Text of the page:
Meshing a surface built from "skin curve" takes forever (I don't think it should). Possible bug detected also

Hi there,

I am using Trelis 17.0. I am trying to mesh an irregular (but flattish) surface for which I have a regular point cloud (it is already meshed actually!)

Here is a toy script that reproduce the issues (you may want to run until the first save in terminal version, it is much quicker this way)

import cubit
import random

# Generate rough surface from a regular mesh of sample points
listOfVertices = []
listOfCurves = []
for i in range(50):
    for j in range(50):
        randz = 0.2*(random.random()-0.5)  # Random z coordinate to mimic my data
        cubit.cmd("create vertex "+str(i)+" "+str(j)+" "+str(randz))
    listOfVerticesStr = " ".join(str(e) for e in listOfVertices)  # From e.g. [0,1,2] get "0 1 2"
    cubit.cmd("create curve spline location vertex "+listOfVerticesStr+" delete")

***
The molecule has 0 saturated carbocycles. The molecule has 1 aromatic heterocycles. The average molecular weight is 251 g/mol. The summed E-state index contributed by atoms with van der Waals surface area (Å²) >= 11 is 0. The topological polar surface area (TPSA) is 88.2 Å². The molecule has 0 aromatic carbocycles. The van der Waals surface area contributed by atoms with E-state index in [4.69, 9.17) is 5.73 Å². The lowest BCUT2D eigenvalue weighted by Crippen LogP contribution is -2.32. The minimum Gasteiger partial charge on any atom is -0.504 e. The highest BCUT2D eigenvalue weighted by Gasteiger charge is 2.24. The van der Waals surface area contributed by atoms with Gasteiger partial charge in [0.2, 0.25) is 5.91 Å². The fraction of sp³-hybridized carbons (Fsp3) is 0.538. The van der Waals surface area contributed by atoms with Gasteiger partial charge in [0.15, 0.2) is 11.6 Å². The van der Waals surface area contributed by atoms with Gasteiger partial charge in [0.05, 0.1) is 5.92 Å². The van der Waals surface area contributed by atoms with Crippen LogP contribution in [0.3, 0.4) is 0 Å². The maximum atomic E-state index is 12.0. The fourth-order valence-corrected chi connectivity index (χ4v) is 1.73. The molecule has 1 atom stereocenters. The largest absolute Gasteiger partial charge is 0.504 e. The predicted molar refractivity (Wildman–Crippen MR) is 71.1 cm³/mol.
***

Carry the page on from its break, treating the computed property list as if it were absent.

listOfVertices = []
listOfCurvesStr = " ".join(str(e) for e in listOfCurves) # From e.g. [0,1,2] get "0 1 2"
cubit.cmd("create surface skin curve "+listOfCurvesStr)
cubit.cmd("delete curve "+listOfCurvesStr)

# Here we have generated the rough surface...
# There is a first problem here. Let us save it first:
cubit.cmd("save trelis './example.trelis' overwrite journal")  # This weighs 3.6 Mb... looks huge to me but I can admit this 

# Let's webcut it now
cubit.cmd("webcut body 1 with plane yplane offset 45")  # Takes a lot of time... but ok
cubit.cmd("webcut body 2 with plane xplane offset 45")
cubit.cmd("delete surface 2 5")  # Delete big surfaces and keep the small one

# Alright, here we end up with a tiny slice of the initial surface, let save it to file...
cubit.cmd("save trelis './example_2.trelis' overwrite journal")  # This weighs: ...7.1 Mb!!??

# This looks like a bug, you tell me.

# Ok anyways, now let's forget this and get back to the initial surface
cubit.cmd("open './example.trelis'")  # Takes a lot of time but ok...

# Let's mesh it
cubit.cmd("surface 1 size 0.5")  # Nothing crazy here...
cubit.cmd("mesh surface 1")  # This takes ~10min and this duration evolves exponentially with the number of points used to describe the initial surface... which makes it completely intractable for any realistic purpose. I have tried other meshing schemes as well: same